(Visited 12 times, 1 visits today)FacebookTwitterPinterestSave分享0 Your body has the means to repair itself, if the right cells get into the right places.A nose for repair: Medical Xpress reported that a man with a severed spinal cord—an injury thought to be irreparable—has recovered partial sensation and movement of his limbs again. The secret: transplanted cells from his nose! This is astonishing; it offers hope for quadriplegics some day.Treating patients with a complete spinal cord injury (SCI), the condition in which no motor or sensory function is preserved in the spinal segments below the level of the injury, has generally been unsuccessful. This is because no treatment methods have been able to regenerate the severed spinal nerves across the injured area. Now, doctors in Poland and scientists from England may have restored some function and sensory sensation to a 38 year-old man who had sustained a traumatic transection (severing) of the spinal cord in the upper vertabral level Th9. By removing one of his olfactory bulbs, where the sense of smell resides, and transplanting his own olfactory ensheathing cells (OECs) and olfactory nerve fibroblasts (ONFs) into the damaged area along with a nerve “bridge” constructed between the two stumps of the damage spinal column, they have seen some voluntary limb function and sensation recovery over a 19 month follow-up.The BBC News has a video of the patient, Darek Fidyka, walking slowly with the aid of a frame; he said it’s “like you were born again.”Update 10/23/14: Medical Xpress update says the patient is not only walking, but can dress and undress himself and get into bed without help. Darek, age 40, described his progress with tears in his eyes. The doctors are now seeking new patients for the life-changing treatment.Diabetes cure? A new stem cell recipe offers hope for diabetics, Science Magazine reported. It appears that the stem cells could be embryonic or induced pluripotent stem cells; either way, the stem cells appear able to create the pancreatic beta cells necessary to produce insulin. Tests with mice have cured them of diabetes. “The diabetes research community has been waiting for ages for this type of breakthrough,” one researcher said. Human treatments are probably years away, though.The all-healing eye: Could the cure for blindness be right in front of your eyeballs? Medical Xpress says that stem cells found in the cornea show hope for restoring sight to the blind. “Scientists at the University of Southampton have discovered that a region on the front surface of the eye harbours special stem cells that could treat blinding eye conditions,” the article begins; these cells are found “in a narrow gap lying between the transparent cornea and white sclera.” Macular degeneration is one of the diseases that may be treatable with these stem cells.Professor Andrew Lotery, of the University of Southampton and a Consultant Ophthalmologist at Southampton General Hospital led the study. He comments: “These cells are readily accessible, and they have surprising plasticity, which makes them an attractive cell resource for future therapies. This would help avoid complications with rejection or contamination because the cells taken from the eye would be returned to the same patient. More research is now needed to develop this approach before these cells are used in patients.”Another good thing: these cells are found in old people’s eyes, too, “and can be cultured even from the corneal limbus of 97 year olds.” This offers hope of treatment for both old and young from their own eyeballs.Wait; there’s more: These are just a few examples of a burgeoning movement to find healing cells within the body. Stem cells have been found in the esophagus (Science Daily), possibly available to treat throat conditions and cancer. Stem cells in the brain (Science Daily) appear to have an “unexpected role” in regenerating lost neurons, a repair long thought impossible. And stem cells in placentas (Science Daily) might one day treat multiple sclerosis. Clinical trials so far show this is safe.Update 10/23/14: Another story on Medical Xpress says that researchers at Washington University in St. Louis have reprogrammed mouse skin cells directly into brain cells, without having to go through the stem cell stage. This could herald future treatments for Huntington’s Disease and other brain disorders.This is all wonderful news, but it raises a question: if these cells are there, why don’t they fix things without our help? Did the Creator install repair tools in us that don’t work? Here are some possible answers: (1) maybe they do more than we know, and we just aren’t aware of it. More importantly, (2) there’s been a lot of degradation since the Fall. A Biblical creation view would expect that the curse of sin that brought death broke a lot of things that were intended to promote immortality. We see that salamanders can regrow lost limbs. Maybe that’s a hint of what could have been, and will some day be, on a restored world for the righteous. In the meantime, God has given us the ability to learn about how things work so that we can help one another. The “good” stem cells (adult cells) show promise to bring back some of that lost repair capability, without having to kill an embryo to do it. More power to these researchers! Let the FDA not delay unnecessarily. You and I know people who could really use these “miracle” treatments.
Ray Maota Emmanuel Mutai won the men’s race in two hours, four minutes and 40 seconds – the fifth fastest time in the marathon’s 30-year history. (Image: WTOP) Mary Keitany, who shaved 10 minutes off her personal best time for a marathon of this nature, recorded the fourth fastest time in the women’s division since the race’s inception. (Image: Athletics Africa) MEDIA CONTACTS • Virgin London Marathon +44 020 7902 0200 RELATED ARTICLES • New drive to spark local sports frenzy • Legacy of 2010 shines in Kenya • Quality inputs for Kenya’s farmers • South Africa’s toughest endurance challengesKenyans dominated the 2011 Virgin London Marathon on 17 April, winning both the men’s and women’s races.Emmanuel Mutai won the men’s race in two hours, four minutes and 40 seconds – the fifth fastest time in the marathon’s 30-year history.The women’s division was won by Mary Keitany, who broke a record that had been in place since 2005 with a time of two hours, 19 minutes and 19 seconds.‘My dreams have come true’The marathon – which is run past many of the city’s landmarks including the London Eye, Houses of Parliament and Tower of London, and ends in front of Buckingham Palace – boasted a field of nearly 35 000 runners in 2011.The event is known for attracting an array of participants in elaborate costumes – many of whom dress up and run for charity. This year was no different and one running couple even donned masks resembling the soon-to-be-wed Prince William and Kate Middleton.The 2011 marathon saw 33 new Guinness World Records being set, including the fastest jester to complete a marathon, the fastest male and female marathoners in superhero costumes and the fastest Roman legionary.Mutai would have shattered the world record set by Ethiopian marathon legend Haile Gebrselassie had he come in 41 seconds earlier. Although Mutai didn’t manage this, his winning margin of a minute and five seconds was the largest recorded since 1986.Mutai, who was delighted to win his first major race, said: “My dreams have come true because I had it in my mind that one day I would win one of the five major marathons.“I was second here and in New York last year, but today has finally come for me. My aim was just to win. I was not focusing on the time, but I tried my best to push it when I saw we were inside world-record pace at one stage.”Keitany, who shaved 10 minutes off her personal best time for a marathon of this nature, recorded the fourth fastest time in the women’s division since the race’s inception.“I think I surprised myself because I was running with the champion from last year and I was a bit scared, but then I started to believe in myself that I could do it and I feel very happy,” she said.Running around LondonThe first London Marathon was run on 29 March 1981 after John Disley and Chris Brasher secured sponsorship of US$122,000 (R830 000) a year for three years from the man’s grooming conglomerate, Gillette.Between 1981 and 2009, 746 635 runners had completed the London Marathon.In 1993 the Golden Bond scheme was introduced to enable charities to buy guaranteed entries to the race for $488 (R3 324) each, which they give to runners unable to secure their own places. These runners then pledge a four-figure sum to the charities in return.In 2007 $75-million (R511-million) was raised for good causes by runners. That year saw the London Marathon become a Guinness World Record breaker as the largest single annual fundraising event in the world. That record was broken again in 2008 when $76-million (R518-million) was raised.An estimated $813-million (R5.5-billion) has been raised through the race since 1981 for charitable causes.Sir Richard Branson’s Virgin Group was signed up as the race sponsor in 2010 and the term will end in 2014.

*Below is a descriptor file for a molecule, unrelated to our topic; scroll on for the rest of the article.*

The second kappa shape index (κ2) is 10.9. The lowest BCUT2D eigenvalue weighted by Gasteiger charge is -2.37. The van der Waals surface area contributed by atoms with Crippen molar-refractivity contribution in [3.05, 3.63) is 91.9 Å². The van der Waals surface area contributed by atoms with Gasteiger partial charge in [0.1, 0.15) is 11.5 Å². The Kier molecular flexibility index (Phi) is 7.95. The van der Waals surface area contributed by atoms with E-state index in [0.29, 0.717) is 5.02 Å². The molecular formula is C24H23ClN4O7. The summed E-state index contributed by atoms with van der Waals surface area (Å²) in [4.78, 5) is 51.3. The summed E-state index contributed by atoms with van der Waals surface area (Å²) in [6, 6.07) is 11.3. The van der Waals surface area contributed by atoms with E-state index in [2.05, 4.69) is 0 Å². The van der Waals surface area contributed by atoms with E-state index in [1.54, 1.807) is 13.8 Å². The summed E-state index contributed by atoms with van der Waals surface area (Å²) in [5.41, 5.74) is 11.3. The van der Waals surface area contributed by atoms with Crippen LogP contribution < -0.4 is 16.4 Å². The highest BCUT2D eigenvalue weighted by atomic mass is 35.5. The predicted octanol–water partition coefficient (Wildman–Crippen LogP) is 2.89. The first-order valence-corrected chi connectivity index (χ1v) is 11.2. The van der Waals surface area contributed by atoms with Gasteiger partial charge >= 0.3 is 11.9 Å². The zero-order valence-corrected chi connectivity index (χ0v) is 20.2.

13 March 2012 After rising by 5.0 percent in January, employment in South Africa registered an annualised growth rate of 1.5 percent in February, according to the latest Adcorp Employment Index, released on Monday. The index is regarded as the most representative barometer of employment trends in South Africa. During the month, the economy created 24 000 jobs, slowing from the 80 000 jobs created in January. Most of the jobs were created in the informal sector, about 22 000 or 91.7 percent of the total, Adcorp reported. In the formal sector, employment growth was strongest in the manufacturing sector, with 5.3 percent, the construction sector, with 4.7 percent, and the wholesale and retail trade, with 3.5 percent. This was the first time in more than 12 months that job growth in the production-oriented sectors exceeded job growth in the consumption-oriented sectors. Mining employment, however, continued to shrink, with a loss of 3 000 jobs in February. High-skilled employment – that of senior managers and professions – reported the strongest growth in terms of occupational categories.It grew 5.3 percent, whereas low-skilled employment, trades and elementary workers, reported the steepest decline. It registered -1.3 percent. About 68 percent of all South African workers were employed by small businesses employing fewer than 50 people. Against this backdrop, 440 000 small business closures were observed over the past five years, according to Adcorp, while the number of new business start-ups had fallen to an all-time low. Adcorp noted that the small business sector was the most important originator of jobs in SA.Sapa